First-grader provides heroic example
Even though Thanksgiving is past, I am still finding things to be thankful for like full moons, comfortable shoes, garage doors that go up and down with the press of a button, dogs that look at you with devotion in their eyes, and mild weather that has allowed us to put up Christmas decorations without freezing our tooshes.
While being thankful for those things as well as family and friends, I am also thankful for the everyday heroes who come to us each day through our own experience or via the newspaper or television. Some of those have appeared recently, and since I am such a sucker for every triumph over adversity story that comes along, I would like to share some of those with you as well as one closer to home.
Perhaps you read the article in the Lawrence Journal-World about the man who is called, "Secret Santa," a businessman who recently revealed his identity as Larry Stewart of Lee's Summit, Mo., who has "given away more than $1.3 million in cash over the past 26 years -- much of it in $100 bills handed out to strangers on the street during Christmastime."
And there was also the story of Jerry Smith of Newton who was born 67 years ago with club feet and who now cycles about the country and even into Canada and Ireland. This is truly extraordinary as "his feet are size three and more closely resemble hooves than the feet of a grown man" according to the article in the paper.
Both men give thanks to those who were kind to them when they were in need. When he was down and out, Stewart was given $20 from a stranger to buy a meal, and because of that gift vowed to be of help to others whenever he could. Smith, who lived at the Shriner's Hospital in South Carolina for most of the first 15 years of his life, cites the generosity of that organization for finally being able to walk.
Closer to home, we have our own triumph over adversity stories. Some of those I know and some I do not. There is one that stands out when I think of those who have turned lives that could have been sorrowful into lives of joy. That is the story of a very small boy who just turned 7 last week and is a first-grader at Nottingham Elementary School.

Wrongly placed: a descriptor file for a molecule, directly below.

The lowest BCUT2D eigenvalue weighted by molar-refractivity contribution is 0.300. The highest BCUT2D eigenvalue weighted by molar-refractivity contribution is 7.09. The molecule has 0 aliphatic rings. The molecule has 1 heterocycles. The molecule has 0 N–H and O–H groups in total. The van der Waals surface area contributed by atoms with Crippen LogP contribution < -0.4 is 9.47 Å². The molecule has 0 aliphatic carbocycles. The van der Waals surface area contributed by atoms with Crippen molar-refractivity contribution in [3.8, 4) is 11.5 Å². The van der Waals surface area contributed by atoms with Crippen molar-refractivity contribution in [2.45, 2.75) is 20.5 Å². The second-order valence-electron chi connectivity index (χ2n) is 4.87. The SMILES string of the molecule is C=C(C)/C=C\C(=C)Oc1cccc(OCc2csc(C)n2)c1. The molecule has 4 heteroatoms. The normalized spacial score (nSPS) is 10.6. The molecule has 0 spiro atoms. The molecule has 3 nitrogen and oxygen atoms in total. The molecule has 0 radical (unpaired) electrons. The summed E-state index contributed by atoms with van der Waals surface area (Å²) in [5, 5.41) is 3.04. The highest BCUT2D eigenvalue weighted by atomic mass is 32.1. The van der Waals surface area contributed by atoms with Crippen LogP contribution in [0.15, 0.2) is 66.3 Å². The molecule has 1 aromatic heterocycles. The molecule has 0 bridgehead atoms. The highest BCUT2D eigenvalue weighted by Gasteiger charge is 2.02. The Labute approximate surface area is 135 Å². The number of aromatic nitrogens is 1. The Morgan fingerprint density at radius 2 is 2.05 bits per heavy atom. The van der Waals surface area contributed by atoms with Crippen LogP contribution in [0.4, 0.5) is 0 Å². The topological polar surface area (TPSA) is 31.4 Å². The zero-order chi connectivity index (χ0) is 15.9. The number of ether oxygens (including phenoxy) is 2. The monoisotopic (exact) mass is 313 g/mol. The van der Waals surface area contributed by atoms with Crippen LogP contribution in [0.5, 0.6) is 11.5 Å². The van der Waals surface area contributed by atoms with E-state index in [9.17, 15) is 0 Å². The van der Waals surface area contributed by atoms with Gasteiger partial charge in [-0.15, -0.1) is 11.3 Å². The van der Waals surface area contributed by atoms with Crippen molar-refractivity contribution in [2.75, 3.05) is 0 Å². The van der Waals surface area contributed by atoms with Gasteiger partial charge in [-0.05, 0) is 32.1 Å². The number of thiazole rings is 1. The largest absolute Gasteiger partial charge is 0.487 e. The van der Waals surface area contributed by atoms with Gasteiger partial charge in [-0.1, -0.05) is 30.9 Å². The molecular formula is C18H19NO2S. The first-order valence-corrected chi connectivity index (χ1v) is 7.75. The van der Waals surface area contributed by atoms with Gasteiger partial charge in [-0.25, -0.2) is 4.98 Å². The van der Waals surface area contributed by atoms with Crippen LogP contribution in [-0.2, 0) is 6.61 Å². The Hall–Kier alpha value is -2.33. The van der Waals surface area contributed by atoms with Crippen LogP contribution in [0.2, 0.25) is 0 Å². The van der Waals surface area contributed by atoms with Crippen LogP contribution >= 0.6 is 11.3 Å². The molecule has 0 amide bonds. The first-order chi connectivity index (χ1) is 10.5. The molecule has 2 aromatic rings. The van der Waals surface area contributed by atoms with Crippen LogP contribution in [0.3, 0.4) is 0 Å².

I understand that Christian makes his way around school quite well in his electric wheelchair, which he drives himself. Getting through some of the doors can be a problem and he occasionally knocks off the stops that protect the walls with his wheels, but Principal Jim Lauer, knowing it's Christian, only shrugs and says, "Oh well, we'll just leave the stops off."
And such is the attitude of anyone who knows Christian. His full name is Christian Long and he is the son of Terri and Ron Long and a brother to Tate and Reece.
As a family, their love has so encircled Christian that he is the bearer of joy to all who know him. Not able to speak very well, he still conveys his needs without a lot of speech and in the process can often tease, as well, with just a quick smile and a gesture.
The victim of a rare illness, Christian delights in the moment. This Halloween, his mother and I picked him up at a friend's home after the football game to find him on the floor surrounded by piles of candy a little delirious but quite happy.
Another image comes to mind when on a very hot day last summer, I stopped by his home to find him and his brother Tate soaking wet and squealing with laughter as they popped water balloons on each other.
His teacher's aide, Tracie Zabokrtsky, is close by each day at school and Rosina Houle, a paraprofessional for the first grade, is his partner in mischief. I understand from my sources, that you can always tell when the two of them are up to something because you can hear Christian laughing throughout the school.
His best friend and classmate, Catherine Grosdidier, has long been by his side and seems to be delighted to just be in his presence.
My daughter, who is a secretary at Nottingham, told me recently that Christian, after having a good day at school, was told he could choose a toy from the "treasure chest." After passing up toys that would amuse only him, he chose a package of stickers, which he gleefully handed out to his classmates throughout the day.
There are those who don't know Christian personally who might see only his limitations, and he may never hand out $20 bills to strangers or cycle across Kansas. But for those of us who are privileged to be called his friends, we know Christian as that rare individual who blesses our lives with his gift of enthusiasm and joy of living that keeps on giving throughout the year.